We continue our Q&A with the operational board…
Tony Whilding & Kyle Davies asked a similar question: Danny Ward’s sell on fee, what was the money spent on?
Mark Williams: The money will be accounted for in our 2018-19 accounts in full but part of the funds were received in the current financial year. This allowed us to invest more in the squad this season from the summer, upgrade parts of the stadium (e.g. the CCTV was 20 years old as was causing issues with our alcohol and general safety certificate licence).
We also had to keep funds back for a corporation tax payment as well.
Full Name: Joe Prosser & Sian Jones asked a similar question: Can we afford to stay at the Racecourse Ground if we are relegated to the National League North? What would our plans be if we got relegated to the National League North, would we carry on the way we are?
Mark Williams: We have signed 99-year lease in 2016 so we would continue at the Racecourse Ground and we would continue to operate as a professional football club.
The National League North is increasing to 24 teams from next season and there would be less costs associated with transport to away matches.
There is a drop in the subsidy from the National League but the below is what we present at the WST AGM for our annual planning cycle:
|Spring Budget Review of current season budgets and variances||February|
|Season ticket and match-day prices agreed||March|
|Draft of budgets produced||April|
|Final budgets approved by Operational Board||May|
|Budgets approved by Society Board||May/June|
|Budgets submitted to National League for approval||June|
|Budgets presented at WST AGM||June|
|Autumn Budget review to prepare for January transfer window – performance against budget across all areas and any football fortune income from cup or transfer fees||November|
|Spring Budget Review of current season budgets and variances||February|
As you can see we start the actual financial planning process around February each year for the following season
Ian Jones asked: How are the club finances going to be affected by the poor season we are having and will it have an impact on next seasons budget?
Mark Williams: Hi Ian, I have covered the majority of my answer in a similar response to Joe Prosser & Sian Jones regarding the annual planning cycle for each season. The only additional information I would add is that the budgets for 2019/20 did not include an end of season concert that we have now announced with Lionel Richie.
With any budgeting process there is always variances that you learn from for future years and we also highlight the mian risks and opportunities in our budget when we present these at the WST AGM.
Andrew Griffiths asked: Why do we always take the cheap option? Never spend a bit of money to improve the team has the club going backwards every year.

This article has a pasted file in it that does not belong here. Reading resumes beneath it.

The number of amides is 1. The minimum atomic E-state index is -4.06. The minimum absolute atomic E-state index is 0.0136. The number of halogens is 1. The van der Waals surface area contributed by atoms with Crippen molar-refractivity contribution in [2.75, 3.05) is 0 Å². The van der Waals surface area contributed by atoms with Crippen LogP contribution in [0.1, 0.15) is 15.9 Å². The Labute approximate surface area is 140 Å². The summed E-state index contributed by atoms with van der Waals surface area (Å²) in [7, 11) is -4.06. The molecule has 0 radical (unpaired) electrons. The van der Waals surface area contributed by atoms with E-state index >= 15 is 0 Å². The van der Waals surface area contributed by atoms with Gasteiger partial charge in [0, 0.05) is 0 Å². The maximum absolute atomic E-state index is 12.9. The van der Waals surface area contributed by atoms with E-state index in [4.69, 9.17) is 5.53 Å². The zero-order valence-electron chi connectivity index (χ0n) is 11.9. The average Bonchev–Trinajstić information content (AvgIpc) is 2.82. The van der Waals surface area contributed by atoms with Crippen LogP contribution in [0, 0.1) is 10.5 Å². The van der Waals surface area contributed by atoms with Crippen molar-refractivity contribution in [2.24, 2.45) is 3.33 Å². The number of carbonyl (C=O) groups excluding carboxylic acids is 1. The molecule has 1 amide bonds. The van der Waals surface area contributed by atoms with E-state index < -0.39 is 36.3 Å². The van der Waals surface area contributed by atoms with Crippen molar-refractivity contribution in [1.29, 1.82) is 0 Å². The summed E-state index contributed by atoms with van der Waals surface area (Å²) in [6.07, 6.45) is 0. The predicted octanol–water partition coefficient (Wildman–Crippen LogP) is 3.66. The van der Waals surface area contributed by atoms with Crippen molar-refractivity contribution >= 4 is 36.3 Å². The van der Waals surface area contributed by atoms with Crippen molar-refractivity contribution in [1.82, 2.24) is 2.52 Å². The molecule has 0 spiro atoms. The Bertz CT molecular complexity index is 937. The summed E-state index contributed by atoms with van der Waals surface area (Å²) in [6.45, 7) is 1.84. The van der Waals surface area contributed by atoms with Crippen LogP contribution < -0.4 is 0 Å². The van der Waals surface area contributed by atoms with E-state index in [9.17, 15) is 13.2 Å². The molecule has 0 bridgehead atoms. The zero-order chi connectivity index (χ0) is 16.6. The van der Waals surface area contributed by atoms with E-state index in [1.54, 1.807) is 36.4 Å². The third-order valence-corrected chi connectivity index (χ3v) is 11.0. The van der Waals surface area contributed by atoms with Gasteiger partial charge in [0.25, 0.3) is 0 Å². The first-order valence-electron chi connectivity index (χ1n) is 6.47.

John Mills answered: Thanks for your question Andrew. This relates in a way to Gary Salisbury’s previous question. There have been occasions where we’ve gone in for players only to have other competing teams offering more than, in our manager’s opinion, that player is worth.
We set a budget for every season based on expected income, and we cannot spend what we do not have. We do, when possible, increase the available budget (as I demonstrate in the response to Mark Barnes in part 5) that shows we have increased our initial budget by over £150,000 in all but one season where we benefited from increased loan fees for players that were not required following the change in management), but ‘going for broke’ is something that we will not do.
Matthew Smith asked: Where do you see the club within the next 2 Years? And how do you plan to achieve this ?
Gavin Jones: Hello Matthew. Ideally back in the football league or being realistic challengers for promotion in the National League. The Commercial side of the business is a major revenue generator for the club. This means retail, sponsorship, match day hospitality (Bamfords and 1864) and events such as concerts and FAW matches.
According to our shirt suppliers, we have retail sales comparable to League Division 1 sides. To grow this, we are looking to introduce a “professionally designed” bespoke kit that would maintain the present level of local sales and look to markets outside Wrexham for growth by offering a kit of Premier League quality – watch this space!
We are looking at plans to grow our online offering and potentially digital advertising offering such as FB/Twitter/You Tube club sponsorship. Recently, we have introduced a low-working-capital stock model with our suppliers, so we order low volumes more frequently. This allows us to effectively use the club shop and our small storeroom. This way of managing the supply chain allows for flexibility and allows the Commercial Manager to be reactive to fluctuating demand. We are also looking for a shirt sponsor willing to sponsor the club.
We have had a real targeted focus on sponsorship in the past couple of seasons – we have all stands sponsored, front of shirt, etc. This strategy will continue in the next two seasons.